Datacenter Trends

Moving the processing of data closer to customers and end users decreases response times, enables faster processing speeds and efficiently utilizes network resources

TREND #2: Edge Data Centers

Exponentially growing data and higher distribution of data is making the legacy, metro-based, monolithic data centers passé. Instead, companies are turning to smaller, more localized data centers with larger compute capabilities as a better and more powerful option to handle increasing amounts of data. This choice makes data more available more quickly in more places for customers and end users.

Moving the processing of data closer to customers and end users decreases response times, enables faster processing speeds and efficiently utilizes network resources. In 2019, we will see more adoption of the edge data center—perhaps even with it becoming the norm—to further meet the needs of the ever-increasing amounts of data necessary for more complex computing tasks. Some examples include companies seeking to sustain their advancements in Artificial Intelligence and machine learning, developments which made edge data centers critical pieces of their infrastructure in 2018. Defined by the distributed IT architecture in which customer data is processed at the outskirts of a network, edge data centers also house edge computing devices, which make them a perfect solution for the current and coming wave of IoT devices. According to the IDC FutureScape: Worldwide IoT 2018 Predictions report, “By 2020, edge computing spend will reach 18 percent of the total spent on IoT infrastructure.” This is also indicative that the future will be more distributed.

TREND #3: Underground Data Centers

Underground data center benefits start with the surrounding rock, which acts as a natural shield from extreme weather conditions such as hurricanes and tornadoes that may otherwise make a facility vulnerable to outages. However, not all underground facilities are created equal. While it’s a great idea to locate compute and storage hardware below ground, the true advantage lies within the underground placement of critical operations infrastructure such as utility transformers, gensets and chillers.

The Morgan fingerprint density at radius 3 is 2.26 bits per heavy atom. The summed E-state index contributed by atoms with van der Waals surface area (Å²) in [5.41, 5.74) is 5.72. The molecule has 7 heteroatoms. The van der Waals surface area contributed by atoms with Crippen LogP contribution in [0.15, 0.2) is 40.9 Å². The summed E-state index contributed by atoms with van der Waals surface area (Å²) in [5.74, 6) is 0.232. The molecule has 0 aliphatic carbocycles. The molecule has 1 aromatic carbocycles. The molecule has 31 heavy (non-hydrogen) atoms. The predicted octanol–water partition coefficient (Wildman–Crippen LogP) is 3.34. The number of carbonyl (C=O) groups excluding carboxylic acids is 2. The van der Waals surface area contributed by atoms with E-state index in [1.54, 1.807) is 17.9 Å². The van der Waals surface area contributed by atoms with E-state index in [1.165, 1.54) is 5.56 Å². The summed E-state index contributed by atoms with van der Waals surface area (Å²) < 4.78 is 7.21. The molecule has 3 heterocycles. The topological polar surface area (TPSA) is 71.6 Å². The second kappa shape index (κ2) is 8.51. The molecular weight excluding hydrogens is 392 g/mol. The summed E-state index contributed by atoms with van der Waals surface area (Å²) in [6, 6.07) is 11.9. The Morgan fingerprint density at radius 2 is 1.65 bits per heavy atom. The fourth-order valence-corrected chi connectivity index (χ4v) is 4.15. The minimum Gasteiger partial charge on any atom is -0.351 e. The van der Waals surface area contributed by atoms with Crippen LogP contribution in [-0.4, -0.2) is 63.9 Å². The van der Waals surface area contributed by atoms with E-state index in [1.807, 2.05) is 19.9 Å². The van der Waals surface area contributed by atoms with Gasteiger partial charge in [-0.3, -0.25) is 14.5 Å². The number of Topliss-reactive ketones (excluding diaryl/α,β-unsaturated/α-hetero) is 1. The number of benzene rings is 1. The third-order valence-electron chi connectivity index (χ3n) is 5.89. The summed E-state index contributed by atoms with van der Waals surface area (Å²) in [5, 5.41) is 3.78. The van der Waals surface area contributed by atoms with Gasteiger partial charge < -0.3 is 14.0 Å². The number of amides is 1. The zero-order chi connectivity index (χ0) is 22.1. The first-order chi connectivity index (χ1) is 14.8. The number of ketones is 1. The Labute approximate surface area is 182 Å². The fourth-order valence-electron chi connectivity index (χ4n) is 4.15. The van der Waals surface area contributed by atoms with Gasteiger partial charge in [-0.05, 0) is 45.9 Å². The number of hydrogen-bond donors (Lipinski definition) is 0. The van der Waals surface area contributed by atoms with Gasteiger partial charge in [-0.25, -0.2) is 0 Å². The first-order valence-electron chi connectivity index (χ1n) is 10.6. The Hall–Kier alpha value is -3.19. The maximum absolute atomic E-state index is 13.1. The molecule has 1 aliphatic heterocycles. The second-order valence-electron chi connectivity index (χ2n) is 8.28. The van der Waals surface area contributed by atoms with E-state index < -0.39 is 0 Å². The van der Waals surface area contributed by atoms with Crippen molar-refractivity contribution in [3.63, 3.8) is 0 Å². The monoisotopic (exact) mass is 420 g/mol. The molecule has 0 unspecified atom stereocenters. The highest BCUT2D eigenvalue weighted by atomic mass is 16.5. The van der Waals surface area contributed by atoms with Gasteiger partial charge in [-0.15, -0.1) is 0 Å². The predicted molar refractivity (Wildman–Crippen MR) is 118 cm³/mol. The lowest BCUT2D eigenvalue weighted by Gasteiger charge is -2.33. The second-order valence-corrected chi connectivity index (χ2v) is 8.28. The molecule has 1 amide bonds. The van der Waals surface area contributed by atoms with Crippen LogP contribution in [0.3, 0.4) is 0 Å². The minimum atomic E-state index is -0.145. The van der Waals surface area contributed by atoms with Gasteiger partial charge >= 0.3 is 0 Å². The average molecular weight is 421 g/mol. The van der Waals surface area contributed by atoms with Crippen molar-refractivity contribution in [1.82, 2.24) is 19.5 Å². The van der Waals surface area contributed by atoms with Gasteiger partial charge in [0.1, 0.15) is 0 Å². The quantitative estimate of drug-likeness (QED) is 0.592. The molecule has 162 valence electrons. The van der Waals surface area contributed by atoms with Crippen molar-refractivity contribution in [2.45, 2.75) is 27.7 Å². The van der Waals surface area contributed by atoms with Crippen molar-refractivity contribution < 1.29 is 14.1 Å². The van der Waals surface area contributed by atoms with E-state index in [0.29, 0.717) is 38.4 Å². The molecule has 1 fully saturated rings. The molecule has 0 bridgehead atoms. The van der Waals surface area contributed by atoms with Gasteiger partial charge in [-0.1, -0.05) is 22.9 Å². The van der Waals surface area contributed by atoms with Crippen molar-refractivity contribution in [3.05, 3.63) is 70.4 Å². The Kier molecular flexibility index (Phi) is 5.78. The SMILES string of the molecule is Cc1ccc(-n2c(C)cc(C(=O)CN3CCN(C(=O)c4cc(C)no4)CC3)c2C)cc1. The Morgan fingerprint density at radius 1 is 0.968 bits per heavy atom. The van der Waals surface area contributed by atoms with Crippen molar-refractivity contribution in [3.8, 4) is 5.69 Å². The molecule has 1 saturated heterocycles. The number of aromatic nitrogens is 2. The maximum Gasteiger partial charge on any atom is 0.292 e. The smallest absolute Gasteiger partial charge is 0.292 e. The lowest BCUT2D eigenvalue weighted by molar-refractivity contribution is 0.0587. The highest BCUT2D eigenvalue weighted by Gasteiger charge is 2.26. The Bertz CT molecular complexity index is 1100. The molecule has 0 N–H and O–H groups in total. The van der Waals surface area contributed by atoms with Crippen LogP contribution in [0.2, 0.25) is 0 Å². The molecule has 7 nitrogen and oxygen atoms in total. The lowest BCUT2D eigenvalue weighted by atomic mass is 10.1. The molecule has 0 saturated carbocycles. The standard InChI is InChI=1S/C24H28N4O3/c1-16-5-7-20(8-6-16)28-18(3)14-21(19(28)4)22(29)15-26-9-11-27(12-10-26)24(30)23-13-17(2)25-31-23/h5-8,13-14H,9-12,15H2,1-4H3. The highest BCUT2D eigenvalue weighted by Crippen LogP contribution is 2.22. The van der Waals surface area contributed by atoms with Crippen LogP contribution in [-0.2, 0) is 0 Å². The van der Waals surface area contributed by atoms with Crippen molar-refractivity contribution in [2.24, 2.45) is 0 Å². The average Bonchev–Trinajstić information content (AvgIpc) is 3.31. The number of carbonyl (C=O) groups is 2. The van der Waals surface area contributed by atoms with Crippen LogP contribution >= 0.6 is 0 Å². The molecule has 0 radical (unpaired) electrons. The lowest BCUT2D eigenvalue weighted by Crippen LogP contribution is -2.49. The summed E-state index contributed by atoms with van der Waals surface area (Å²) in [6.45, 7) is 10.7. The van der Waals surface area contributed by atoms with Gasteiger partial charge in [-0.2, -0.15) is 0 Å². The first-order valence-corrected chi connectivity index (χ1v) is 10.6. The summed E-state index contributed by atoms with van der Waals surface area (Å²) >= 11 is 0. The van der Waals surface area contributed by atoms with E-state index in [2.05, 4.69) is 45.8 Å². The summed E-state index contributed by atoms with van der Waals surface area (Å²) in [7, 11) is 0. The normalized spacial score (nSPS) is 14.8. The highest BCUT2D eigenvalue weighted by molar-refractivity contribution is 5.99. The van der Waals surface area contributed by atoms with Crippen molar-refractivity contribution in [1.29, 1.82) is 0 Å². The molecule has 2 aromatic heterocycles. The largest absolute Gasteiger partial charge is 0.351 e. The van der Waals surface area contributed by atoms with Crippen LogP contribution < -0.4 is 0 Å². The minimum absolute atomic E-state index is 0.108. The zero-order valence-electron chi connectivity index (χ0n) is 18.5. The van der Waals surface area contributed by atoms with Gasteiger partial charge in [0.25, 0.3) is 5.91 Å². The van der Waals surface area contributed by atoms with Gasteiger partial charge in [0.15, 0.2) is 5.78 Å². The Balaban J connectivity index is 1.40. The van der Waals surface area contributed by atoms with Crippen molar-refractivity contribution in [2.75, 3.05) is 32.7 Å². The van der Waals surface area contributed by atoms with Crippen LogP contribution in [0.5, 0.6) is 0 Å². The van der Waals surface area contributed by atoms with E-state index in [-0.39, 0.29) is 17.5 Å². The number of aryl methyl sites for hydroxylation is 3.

Because an underground data center infrastructure does not have to work as hard to maintain ideal temperature levels, it consumes less energy. As a result, these underground facilities can provide an optimal environment for reduced power consumption and reduced energy costs. It is also easier to maintain an operationally stable temperature underground. When closed off to the outside environment, a facility can function as a biosphere permitting all critical infrastructure to operate within known, tighter parameters that produce high levels of efficiency and performance. From the customer perspective, the naturally cool environment is optimal for the operation of server racks and other hardware, minimizing the need for additional cooling methods that demand (and waste) power and other resources.

While the advantages associated with an underground facility deployment are numerous, not all locations are conducive to this type of facility. Given the vast and differing topology across North America, some geological areas cannot support the physical requirements of an underground mine. In addition, even in some of the most advantageous regions highly conducive to this type of deployment, the time and resources associated with construction are too great to justify the benefits. Instead, some of the more successful underground data center providers choose to secure rights to expand within dormant portions of the mines and utilize that existing space for facility deployment.

For enterprise customers seeking additional locations or are deciding where to house their critical data and infrastructure, the choice couldn’t be clearer. The benefits associated with going underground for optimized colocation space are significant and can easily benefit organizations across all industries that require secure, resilient and cost-effective data storage.

A great example can be found within the healthcare industry:

The volume of critical healthcare information generated by telehealth is creating a data security and availability challenge for healthcare providers, one that is bound to increase as the telehealth adoption continues to grow. While traditional data centers often offer HIPAA/HITECH certification, they do not necessarily provide the maximum in protection—and this protection can be affected by natural disasters and security incidents, just as with any other facility. Underground data centers are the IT infrastructure innovation that can resolve the data protection challenge for healthcare organizations while also providing unprecedented assurance that sensitive patient information will be physically protected from any kind of natural or man-made threats.

Looking Ahead to 2019

Next year presents a wealth of opportunity in the construction and expansion of data centers, particularly throughout local markets. Enterprises that were reticent in 2018 to moving to the cloud will make the transition to the hybrid cloud; data center companies recognizing the need for edge data centers will expand their own portfolios to include more localized options for their customers; and data center companies that understand the benefits of the underground data center will either start to build or partner with companies that will provide customers added assurance in going underground. No matter what I am excited to see what 2019 holds for data centers, as necessity always has—and always will—drive innovation.


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